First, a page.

4. The Enterprise View
Having expanded the view of what Agility is and describing how it works at the team level, we now describe how management and teams must work together to create true Enterprise Agility.
4.1 Becoming an Agile Enterprise.
As there is no one set of practices that work with all companies, there is also more than one way to spread Lean-Agile throughout an Enterprise. In this chapter we discuss a few case studies of where to start and how to propagate Lean and Agile throughout an organization.
4.2 Management’s Role in Lean-Agile Development.
Agile methods mostly ignore the role of management. For small product enhancements in well-organized companies, this may not be too limiting. But when attempting to take the Enterprise itself Agile, management plays a significant role and to ignore it is to invite disaster. Lean, fortunately, supplies us with an effective paradigm for management – one that is essential to bring effective Agile development to the organization.
4-3 The Product Coordination Team.
The classic Agile approach to coordinating teams is the Scrum-of-Scrums. Unfortunately, this has met with very limited success. This should not be surprising when one realizes that Scrum-of-Scrums works with teams that have different goals, needs and motivations. A way of coordinating teams must be created that has everyone on the same page. Combining individual teams and hoping for a cohesive organization is very much like combining individuals with different motivations and hoping for a cohesive team – it just doesn’t happen. This chapter describes Net Objectives’ Product Integration team that provides a viable alternative to Scrum-of-Scrums.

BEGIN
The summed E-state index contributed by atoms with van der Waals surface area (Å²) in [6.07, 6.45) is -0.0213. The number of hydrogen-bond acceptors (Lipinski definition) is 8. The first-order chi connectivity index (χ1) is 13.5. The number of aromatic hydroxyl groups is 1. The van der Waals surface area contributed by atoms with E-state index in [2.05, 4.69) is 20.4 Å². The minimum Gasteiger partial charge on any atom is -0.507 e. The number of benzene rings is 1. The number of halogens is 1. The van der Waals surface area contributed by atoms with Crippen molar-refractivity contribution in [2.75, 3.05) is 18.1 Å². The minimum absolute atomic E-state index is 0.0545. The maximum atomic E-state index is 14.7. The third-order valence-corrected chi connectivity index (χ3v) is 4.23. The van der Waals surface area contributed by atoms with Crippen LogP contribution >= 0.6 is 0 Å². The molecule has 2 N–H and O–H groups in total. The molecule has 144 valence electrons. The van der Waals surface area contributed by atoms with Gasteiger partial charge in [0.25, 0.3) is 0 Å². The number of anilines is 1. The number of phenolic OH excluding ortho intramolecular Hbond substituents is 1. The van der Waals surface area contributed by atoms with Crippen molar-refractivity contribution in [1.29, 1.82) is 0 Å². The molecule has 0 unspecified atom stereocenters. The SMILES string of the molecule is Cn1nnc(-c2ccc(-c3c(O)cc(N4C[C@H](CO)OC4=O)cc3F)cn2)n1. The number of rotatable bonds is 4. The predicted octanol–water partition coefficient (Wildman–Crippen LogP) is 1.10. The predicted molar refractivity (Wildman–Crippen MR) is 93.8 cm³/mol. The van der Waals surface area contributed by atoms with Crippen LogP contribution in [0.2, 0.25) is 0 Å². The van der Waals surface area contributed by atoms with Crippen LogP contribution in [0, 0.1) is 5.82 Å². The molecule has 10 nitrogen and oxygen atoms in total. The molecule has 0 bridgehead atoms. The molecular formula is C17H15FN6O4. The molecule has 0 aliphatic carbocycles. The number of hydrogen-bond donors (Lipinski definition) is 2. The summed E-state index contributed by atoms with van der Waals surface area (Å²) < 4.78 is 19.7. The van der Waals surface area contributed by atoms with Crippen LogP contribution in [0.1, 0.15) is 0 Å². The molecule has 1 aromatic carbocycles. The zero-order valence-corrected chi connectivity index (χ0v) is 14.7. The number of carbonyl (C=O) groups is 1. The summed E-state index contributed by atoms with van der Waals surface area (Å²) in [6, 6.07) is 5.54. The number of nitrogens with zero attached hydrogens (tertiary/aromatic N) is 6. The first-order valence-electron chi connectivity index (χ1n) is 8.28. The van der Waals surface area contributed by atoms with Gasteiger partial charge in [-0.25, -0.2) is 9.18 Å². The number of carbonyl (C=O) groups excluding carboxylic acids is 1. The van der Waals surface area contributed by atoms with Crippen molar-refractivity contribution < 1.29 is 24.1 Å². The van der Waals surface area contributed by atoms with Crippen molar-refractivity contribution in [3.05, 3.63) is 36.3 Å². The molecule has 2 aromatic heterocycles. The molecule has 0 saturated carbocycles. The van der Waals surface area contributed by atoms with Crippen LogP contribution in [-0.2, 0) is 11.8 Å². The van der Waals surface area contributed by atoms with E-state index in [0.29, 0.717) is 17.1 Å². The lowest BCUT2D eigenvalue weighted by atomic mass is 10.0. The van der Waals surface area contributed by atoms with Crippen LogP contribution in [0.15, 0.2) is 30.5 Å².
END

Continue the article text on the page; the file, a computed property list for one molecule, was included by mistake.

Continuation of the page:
4-4 Software Architecture and Design’s Role in Lean-Agile Software Development.
Agility requires a new way of looking at the architecture for our application. We need to embrace the fact that our requirements, and the software along with it, are going to change during our project. Instead of trying to prevent change, we need to learn how to manage it. This chapter creates a new perspective on architecture – one that is more useful than the classic, static view of it. It also presents some insights into the software development process from a developer’s perspective, to enable her to deal with change. In particular, Shalloway’s Law is discussed as well as a question every developer should ask themselves when they are not certain about the design they are about to implement.
5. Looking Back, Looking Forward
This chapter presents a summation of the entire book. It represents a synopsis of all that has been presented.
5-1 Seeing Lean.
This chapter summarizes the ideas of this book, where we have been and where Lean and Agile fit in the context of software development. Lean may have its origins in manufacturing, but the approaches taken in this book have shown how it can apply powerfully to Software Product Development.